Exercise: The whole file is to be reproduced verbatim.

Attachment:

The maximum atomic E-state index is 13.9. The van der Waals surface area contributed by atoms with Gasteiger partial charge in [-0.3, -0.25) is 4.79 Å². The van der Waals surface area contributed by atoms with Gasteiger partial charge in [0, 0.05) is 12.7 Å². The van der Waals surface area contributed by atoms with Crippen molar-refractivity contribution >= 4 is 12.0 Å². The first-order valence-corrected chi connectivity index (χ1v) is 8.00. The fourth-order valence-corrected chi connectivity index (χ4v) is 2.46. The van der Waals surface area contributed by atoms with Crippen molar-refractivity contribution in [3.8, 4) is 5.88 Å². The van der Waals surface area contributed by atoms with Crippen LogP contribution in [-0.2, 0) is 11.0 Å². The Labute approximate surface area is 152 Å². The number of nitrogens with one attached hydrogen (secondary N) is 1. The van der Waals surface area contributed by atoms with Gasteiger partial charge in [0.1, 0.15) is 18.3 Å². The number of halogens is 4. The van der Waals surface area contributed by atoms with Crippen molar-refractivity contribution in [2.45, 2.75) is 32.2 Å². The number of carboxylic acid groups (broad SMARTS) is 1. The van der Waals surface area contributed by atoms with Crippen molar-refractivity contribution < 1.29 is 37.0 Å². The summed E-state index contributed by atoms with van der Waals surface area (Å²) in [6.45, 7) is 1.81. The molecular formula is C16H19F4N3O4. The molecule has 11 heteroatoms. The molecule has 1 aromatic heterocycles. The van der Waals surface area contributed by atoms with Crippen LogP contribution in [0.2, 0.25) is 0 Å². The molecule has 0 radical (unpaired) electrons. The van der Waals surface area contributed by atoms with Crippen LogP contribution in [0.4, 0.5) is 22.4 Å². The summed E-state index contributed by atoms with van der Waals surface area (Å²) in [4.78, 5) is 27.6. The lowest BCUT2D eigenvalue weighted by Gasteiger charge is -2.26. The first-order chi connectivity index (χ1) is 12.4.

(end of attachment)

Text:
The maximum atomic E-state index is 13.9. The van der Waals surface area contributed by atoms with Gasteiger partial charge in [-0.3, -0.25) is 4.79 Å². The van der Waals surface area contributed by atoms with Gasteiger partial charge in [0, 0.05) is 12.7 Å². The van der Waals surface area contributed by atoms with Crippen molar-refractivity contribution >= 4 is 12.0 Å². The first-order valence-corrected chi connectivity index (χ1v) is 8.00. The fourth-order valence-corrected chi connectivity index (χ4v) is 2.46. The van der Waals surface area contributed by atoms with Crippen molar-refractivity contribution in [3.8, 4) is 5.88 Å². The van der Waals surface area contributed by atoms with Crippen LogP contribution in [-0.2, 0) is 11.0 Å². The Labute approximate surface area is 152 Å². The number of nitrogens with one attached hydrogen (secondary N) is 1. The van der Waals surface area contributed by atoms with Gasteiger partial charge in [0.1, 0.15) is 18.3 Å². The number of halogens is 4. The van der Waals surface area contributed by atoms with Crippen molar-refractivity contribution in [2.45, 2.75) is 32.2 Å². The number of carboxylic acid groups (broad SMARTS) is 1. The van der Waals surface area contributed by atoms with Crippen molar-refractivity contribution < 1.29 is 37.0 Å². The summed E-state index contributed by atoms with van der Waals surface area (Å²) in [6.45, 7) is 1.81. The molecular formula is C16H19F4N3O4. The molecule has 11 heteroatoms. The molecule has 1 aromatic heterocycles. The van der Waals surface area contributed by atoms with Crippen LogP contribution in [0.2, 0.25) is 0 Å². The molecule has 0 radical (unpaired) electrons. The van der Waals surface area contributed by atoms with Crippen LogP contribution in [0.4, 0.5) is 22.4 Å². The summed E-state index contributed by atoms with van der Waals surface area (Å²) in [4.78, 5) is 27.6. The lowest BCUT2D eigenvalue weighted by Gasteiger charge is -2.26. The first-order chi connectivity index (χ1) is 12.4.